How to care for your Mental Health while dealing with loss.
The loss of a loved one is one of the most stressful events that can occur in life and this can cause a major emotional crisis, as well as lead to a mix of emotions, such as anger, sadness, confusion, stress and frustration. Some more emotions that a person may experience include denial, disbelief, shock, despair and guilt. Though one may not be prepared for the intensity and duration of these emotions or how swiftly moods may change, it is important to know that these emotions are normal and common reactions to loss. Coping with all of these emotions, getting everything in order, and returning back to a “normal” life can take a huge toll on one’s mental health. It would seem that the pain that comes with this loss would never end. However, it is important to know that things will slowly and eventually get better. During this period, it is likely that one might notice a change in their thoughts, feelings, behaviour as well as the body.
There are 5 stages of grief and loss and people who are grieving do not necessarily go through the stages in the same order or experience all of them. These 5 stages are:
- Denial and isolation: “This can’t be happening to me.”
- Anger: “Why is this happening? Who is to blame?” 3. Bargaining: “Make this not happen, and in return I will ____.”
- Depression: “I’m too sad to do anything.”
- Acceptance: “I’m at peace with what happened.”
The journey through dealing with the loss of a loved one isn’t an easy one, but if one learns to take care of themselves during this period of time, they will eventually be better off in the end, as with time all will heal. Due to these reasons, it is imperative that the person takes care of their mental and physical health, and keep it in tact.
Listed below are some ways of looking after one’s overall well-being. They are:
Find someone to talk to:
Though friends and family members are always around to talk to and form a huge part of our social support system, it may also be extremely beneficial to seek professional help from a grief counsellor. They can help in assessing and validating our feelings and find coping strategies to deal with the wide range of emotions that we experience. Additionally, they can also be someone who we can just count on. Hence, though not necessary it would be better to seek support from a mental health professional.
Do what brings you Joy:
While going through the grieving process, it can be hard to find the simple joy’s in life. At least once a day, try to do something small that would make you happy. It’s really important to give our minds a break from the grief and do something that makes us happy.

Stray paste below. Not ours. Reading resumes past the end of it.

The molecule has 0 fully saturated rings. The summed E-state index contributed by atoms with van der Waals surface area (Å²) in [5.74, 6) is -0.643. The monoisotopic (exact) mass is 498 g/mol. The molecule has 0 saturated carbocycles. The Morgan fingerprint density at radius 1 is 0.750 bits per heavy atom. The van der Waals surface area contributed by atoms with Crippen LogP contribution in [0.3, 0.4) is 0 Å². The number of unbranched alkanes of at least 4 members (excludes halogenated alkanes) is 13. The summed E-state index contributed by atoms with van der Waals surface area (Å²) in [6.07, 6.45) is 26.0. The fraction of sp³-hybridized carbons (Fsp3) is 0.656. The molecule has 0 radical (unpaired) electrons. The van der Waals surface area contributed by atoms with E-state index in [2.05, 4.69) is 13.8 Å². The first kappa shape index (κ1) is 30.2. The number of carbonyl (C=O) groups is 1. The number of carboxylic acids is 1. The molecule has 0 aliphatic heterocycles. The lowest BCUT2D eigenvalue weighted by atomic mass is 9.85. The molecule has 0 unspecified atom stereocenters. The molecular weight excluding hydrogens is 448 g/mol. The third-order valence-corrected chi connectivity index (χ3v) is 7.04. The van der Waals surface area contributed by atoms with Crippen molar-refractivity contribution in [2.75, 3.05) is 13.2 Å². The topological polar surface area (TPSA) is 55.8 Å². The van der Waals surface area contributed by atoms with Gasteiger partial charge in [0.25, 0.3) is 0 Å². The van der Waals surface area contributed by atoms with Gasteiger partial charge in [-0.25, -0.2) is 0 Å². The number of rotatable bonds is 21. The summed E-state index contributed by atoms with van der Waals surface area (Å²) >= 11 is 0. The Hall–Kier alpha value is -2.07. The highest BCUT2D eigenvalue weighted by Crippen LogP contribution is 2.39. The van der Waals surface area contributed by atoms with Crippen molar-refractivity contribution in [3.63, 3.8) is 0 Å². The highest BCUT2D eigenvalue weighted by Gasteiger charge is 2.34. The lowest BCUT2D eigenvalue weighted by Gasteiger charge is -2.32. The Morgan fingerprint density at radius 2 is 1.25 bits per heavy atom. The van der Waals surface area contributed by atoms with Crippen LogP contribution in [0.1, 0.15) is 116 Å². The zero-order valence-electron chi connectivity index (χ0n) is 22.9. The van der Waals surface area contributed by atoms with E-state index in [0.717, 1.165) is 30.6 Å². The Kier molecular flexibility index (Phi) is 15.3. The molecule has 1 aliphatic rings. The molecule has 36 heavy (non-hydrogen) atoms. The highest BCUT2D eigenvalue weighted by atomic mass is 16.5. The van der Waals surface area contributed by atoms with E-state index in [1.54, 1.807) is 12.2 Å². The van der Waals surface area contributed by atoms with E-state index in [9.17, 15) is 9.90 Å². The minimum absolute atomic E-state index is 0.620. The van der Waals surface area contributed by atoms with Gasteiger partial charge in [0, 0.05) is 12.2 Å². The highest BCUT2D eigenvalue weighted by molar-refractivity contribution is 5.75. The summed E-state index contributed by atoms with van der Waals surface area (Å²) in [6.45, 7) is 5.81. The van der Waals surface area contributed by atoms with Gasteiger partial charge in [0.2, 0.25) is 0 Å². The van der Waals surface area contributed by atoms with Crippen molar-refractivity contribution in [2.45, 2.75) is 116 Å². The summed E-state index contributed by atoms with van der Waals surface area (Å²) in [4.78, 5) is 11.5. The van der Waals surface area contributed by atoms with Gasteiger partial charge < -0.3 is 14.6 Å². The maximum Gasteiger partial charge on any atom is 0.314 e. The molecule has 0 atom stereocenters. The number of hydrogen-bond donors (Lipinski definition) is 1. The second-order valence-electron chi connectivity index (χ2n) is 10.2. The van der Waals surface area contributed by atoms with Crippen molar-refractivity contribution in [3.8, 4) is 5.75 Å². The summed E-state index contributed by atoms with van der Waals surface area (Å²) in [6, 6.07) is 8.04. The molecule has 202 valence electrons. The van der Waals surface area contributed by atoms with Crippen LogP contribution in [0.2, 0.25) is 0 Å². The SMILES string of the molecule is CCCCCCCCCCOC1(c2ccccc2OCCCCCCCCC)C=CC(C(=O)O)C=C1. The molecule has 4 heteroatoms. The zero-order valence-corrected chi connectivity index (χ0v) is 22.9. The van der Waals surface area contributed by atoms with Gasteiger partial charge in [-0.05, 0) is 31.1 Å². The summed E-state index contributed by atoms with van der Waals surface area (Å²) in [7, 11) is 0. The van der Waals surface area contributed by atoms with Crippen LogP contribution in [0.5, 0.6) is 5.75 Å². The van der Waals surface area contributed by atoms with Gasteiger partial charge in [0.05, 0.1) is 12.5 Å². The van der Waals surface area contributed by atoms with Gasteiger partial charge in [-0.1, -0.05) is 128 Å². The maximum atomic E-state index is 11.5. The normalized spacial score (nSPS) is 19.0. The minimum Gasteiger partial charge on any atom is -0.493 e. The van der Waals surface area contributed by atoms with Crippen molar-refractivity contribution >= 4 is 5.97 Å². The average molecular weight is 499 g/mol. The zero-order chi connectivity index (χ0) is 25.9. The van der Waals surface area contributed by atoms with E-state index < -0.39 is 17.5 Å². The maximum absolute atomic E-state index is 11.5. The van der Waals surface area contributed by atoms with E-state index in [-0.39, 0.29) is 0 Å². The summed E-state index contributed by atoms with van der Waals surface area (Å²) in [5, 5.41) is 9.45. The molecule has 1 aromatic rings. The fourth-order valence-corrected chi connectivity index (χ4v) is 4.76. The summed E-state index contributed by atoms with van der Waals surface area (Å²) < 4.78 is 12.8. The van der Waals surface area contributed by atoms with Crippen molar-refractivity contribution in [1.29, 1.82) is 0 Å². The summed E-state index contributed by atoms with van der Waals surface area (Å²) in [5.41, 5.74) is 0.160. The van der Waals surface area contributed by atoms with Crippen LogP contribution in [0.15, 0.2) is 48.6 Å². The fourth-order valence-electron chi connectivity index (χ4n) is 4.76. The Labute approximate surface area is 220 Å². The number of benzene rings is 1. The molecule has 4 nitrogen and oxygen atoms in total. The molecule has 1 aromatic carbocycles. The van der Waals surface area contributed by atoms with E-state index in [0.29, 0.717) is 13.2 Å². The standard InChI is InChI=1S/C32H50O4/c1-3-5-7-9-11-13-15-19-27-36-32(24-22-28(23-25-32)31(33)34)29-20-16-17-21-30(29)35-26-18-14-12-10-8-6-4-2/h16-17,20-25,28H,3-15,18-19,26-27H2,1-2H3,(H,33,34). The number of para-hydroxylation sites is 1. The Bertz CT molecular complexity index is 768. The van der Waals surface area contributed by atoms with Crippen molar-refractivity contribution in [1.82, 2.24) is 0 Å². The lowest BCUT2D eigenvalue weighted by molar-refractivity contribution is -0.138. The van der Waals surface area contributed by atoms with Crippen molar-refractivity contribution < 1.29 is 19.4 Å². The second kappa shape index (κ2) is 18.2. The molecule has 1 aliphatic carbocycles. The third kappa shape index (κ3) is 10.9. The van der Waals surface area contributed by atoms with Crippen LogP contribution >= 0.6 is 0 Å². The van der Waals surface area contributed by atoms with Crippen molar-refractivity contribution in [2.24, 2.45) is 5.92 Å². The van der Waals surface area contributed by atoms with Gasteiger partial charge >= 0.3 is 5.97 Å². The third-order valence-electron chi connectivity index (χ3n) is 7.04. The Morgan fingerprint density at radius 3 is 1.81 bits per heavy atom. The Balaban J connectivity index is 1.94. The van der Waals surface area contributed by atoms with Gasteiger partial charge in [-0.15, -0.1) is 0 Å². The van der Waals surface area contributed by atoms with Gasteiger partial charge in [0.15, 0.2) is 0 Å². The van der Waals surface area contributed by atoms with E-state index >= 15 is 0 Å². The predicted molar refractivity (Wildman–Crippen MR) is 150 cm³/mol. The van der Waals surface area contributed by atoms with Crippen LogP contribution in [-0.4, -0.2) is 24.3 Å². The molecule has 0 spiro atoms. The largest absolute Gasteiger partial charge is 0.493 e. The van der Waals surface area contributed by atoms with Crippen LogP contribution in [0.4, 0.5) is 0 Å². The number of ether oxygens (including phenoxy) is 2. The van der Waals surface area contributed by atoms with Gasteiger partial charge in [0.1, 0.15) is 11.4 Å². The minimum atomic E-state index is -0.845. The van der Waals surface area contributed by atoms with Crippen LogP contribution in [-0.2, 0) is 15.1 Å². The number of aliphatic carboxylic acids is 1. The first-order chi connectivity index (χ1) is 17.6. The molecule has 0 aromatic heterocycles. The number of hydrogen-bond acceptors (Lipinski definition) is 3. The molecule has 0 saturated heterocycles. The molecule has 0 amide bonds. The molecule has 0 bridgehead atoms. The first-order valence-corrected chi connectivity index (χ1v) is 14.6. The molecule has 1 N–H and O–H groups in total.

Find time to Exercise:
Between the activities of the grieving process, it is likely that one may feel physically and mentally drained. Exercising can make a person feel happier and reduce overall feelings of depression, anxiety and stress. Working out is the best way to boost and uplift your mood and energy.
Let it all out:
Bottling up of emotions and keeping everything inside can soon become too much and cause harm. It is thus important for a person to know that it is okay to let it all out and cry when they’re feeling sad. Crying helps you feel calm and enhances your mood afterwards. Allow yourself some time to grieve and express your emotions fully, so that others know you might need support.
Take a Personal Day:
After the loss of a loved one, life doesn’t simply get back to normal immediately. If a person is going back to work, a full day of it may seem too much even after months of the loss. It is thus important to occasionally take the day off and mentally recoup, so that one doesn’t become overwhelmed or experience burnout.
Join a support group:
Grief can feel very lonely, even when loved ones are around. Sharing your sorrow with others who have experienced similar losses can help. To find a bereavement support group in your area, contact local hospitals, hospices, funeral homes, and counselling centers.
A few other steps to help cope with the grieving include:
- Acknowledging your pain.
- Accept that grief can trigger many different and unexpected emotions.
- Understand that your grieving process will be unique to you.
- Support yourself emotionally by taking care of yourself physically.
- Recognize the difference between grief and depression.
- Getting at least 7 to 8 hours of sleep every night.
- Manage stress – lighten your load by asking friends, family members or work colleagues to help you with some chores or commitments. Relaxation and gentle exercise can also prove to be helpful.
Just as some approaches can help, others may not. Turning to drugs or alcohol to escape your thoughts is not productive behaviour, and can actually make you feel worse over time.
In conclusion, while suffering loss is an inevitable part of life, there are many ways to help cope with the pain, and eventually pick up the pieces and move on with life. It is a highly individual experience and there is no designated right or wrong way to grieve. The way a person grieves depends on a number of factors including personality and coping style, life experience and how significant the loss was. The healing from this process happens slowly and gradually and nothing can be forced. In the end, whatever the grief experience, it’s important to be patient and allow the process to naturally unfold.